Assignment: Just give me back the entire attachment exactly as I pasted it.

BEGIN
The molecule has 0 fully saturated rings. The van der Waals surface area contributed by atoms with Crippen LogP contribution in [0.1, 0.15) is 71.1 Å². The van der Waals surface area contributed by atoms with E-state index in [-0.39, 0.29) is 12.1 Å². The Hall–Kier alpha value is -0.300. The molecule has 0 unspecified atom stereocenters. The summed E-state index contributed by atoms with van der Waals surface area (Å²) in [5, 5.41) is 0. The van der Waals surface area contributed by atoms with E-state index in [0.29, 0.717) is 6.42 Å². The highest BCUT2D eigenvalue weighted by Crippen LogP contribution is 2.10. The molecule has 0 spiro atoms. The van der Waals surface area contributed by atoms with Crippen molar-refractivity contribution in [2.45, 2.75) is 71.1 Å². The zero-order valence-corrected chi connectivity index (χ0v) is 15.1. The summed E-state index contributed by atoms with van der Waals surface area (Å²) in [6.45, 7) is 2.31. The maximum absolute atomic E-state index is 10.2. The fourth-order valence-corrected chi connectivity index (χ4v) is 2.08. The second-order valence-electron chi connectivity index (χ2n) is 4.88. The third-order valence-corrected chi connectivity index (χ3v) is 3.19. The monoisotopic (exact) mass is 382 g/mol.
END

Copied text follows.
The molecule has 0 fully saturated rings. The van der Waals surface area contributed by atoms with Crippen LogP contribution in [0.1, 0.15) is 71.1 Å². The van der Waals surface area contributed by atoms with E-state index in [-0.39, 0.29) is 12.1 Å². The Hall–Kier alpha value is -0.300. The molecule has 0 unspecified atom stereocenters. The summed E-state index contributed by atoms with van der Waals surface area (Å²) in [5, 5.41) is 0. The van der Waals surface area contributed by atoms with E-state index in [0.29, 0.717) is 6.42 Å². The highest BCUT2D eigenvalue weighted by Crippen LogP contribution is 2.10. The molecule has 0 spiro atoms. The van der Waals surface area contributed by atoms with Crippen molar-refractivity contribution in [2.45, 2.75) is 71.1 Å². The zero-order valence-corrected chi connectivity index (χ0v) is 15.1. The summed E-state index contributed by atoms with van der Waals surface area (Å²) in [6.45, 7) is 2.31. The maximum absolute atomic E-state index is 10.2. The fourth-order valence-corrected chi connectivity index (χ4v) is 2.08. The second-order valence-electron chi connectivity index (χ2n) is 4.88. The third-order valence-corrected chi connectivity index (χ3v) is 3.19. The monoisotopic (exact) mass is 382 g/mol.